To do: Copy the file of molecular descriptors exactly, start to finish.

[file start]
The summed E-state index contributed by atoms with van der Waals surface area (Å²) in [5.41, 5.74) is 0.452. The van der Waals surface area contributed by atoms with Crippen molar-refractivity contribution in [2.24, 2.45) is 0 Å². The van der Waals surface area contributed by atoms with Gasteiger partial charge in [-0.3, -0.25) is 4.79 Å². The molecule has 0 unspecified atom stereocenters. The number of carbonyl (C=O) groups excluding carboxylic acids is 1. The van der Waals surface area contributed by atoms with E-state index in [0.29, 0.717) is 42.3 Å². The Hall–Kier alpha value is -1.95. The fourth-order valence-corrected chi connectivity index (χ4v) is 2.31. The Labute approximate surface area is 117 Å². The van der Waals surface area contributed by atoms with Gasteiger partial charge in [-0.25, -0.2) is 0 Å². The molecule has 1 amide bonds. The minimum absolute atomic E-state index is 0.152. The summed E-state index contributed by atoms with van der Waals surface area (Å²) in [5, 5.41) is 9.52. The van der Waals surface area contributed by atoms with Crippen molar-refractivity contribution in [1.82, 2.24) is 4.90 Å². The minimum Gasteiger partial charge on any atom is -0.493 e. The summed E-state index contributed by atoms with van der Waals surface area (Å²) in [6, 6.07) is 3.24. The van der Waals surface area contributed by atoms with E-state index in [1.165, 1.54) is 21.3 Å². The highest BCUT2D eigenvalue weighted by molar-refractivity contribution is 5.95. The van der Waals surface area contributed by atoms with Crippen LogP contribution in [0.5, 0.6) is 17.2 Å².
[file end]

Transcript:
The summed E-state index contributed by atoms with van der Waals surface area (Å²) in [5.41, 5.74) is 0.452. The van der Waals surface area contributed by atoms with Crippen molar-refractivity contribution in [2.24, 2.45) is 0 Å². The van der Waals surface area contributed by atoms with Gasteiger partial charge in [-0.3, -0.25) is 4.79 Å². The molecule has 0 unspecified atom stereocenters. The number of carbonyl (C=O) groups excluding carboxylic acids is 1. The van der Waals surface area contributed by atoms with E-state index in [0.29, 0.717) is 42.3 Å². The Hall–Kier alpha value is -1.95. The fourth-order valence-corrected chi connectivity index (χ4v) is 2.31. The Labute approximate surface area is 117 Å². The van der Waals surface area contributed by atoms with Gasteiger partial charge in [-0.25, -0.2) is 0 Å². The molecule has 1 amide bonds. The minimum absolute atomic E-state index is 0.152. The summed E-state index contributed by atoms with van der Waals surface area (Å²) in [5, 5.41) is 9.52. The van der Waals surface area contributed by atoms with Crippen molar-refractivity contribution in [1.82, 2.24) is 4.90 Å². The minimum Gasteiger partial charge on any atom is -0.493 e. The summed E-state index contributed by atoms with van der Waals surface area (Å²) in [6, 6.07) is 3.24. The van der Waals surface area contributed by atoms with E-state index in [1.165, 1.54) is 21.3 Å². The highest BCUT2D eigenvalue weighted by molar-refractivity contribution is 5.95. The van der Waals surface area contributed by atoms with Crippen LogP contribution in [0.5, 0.6) is 17.2 Å².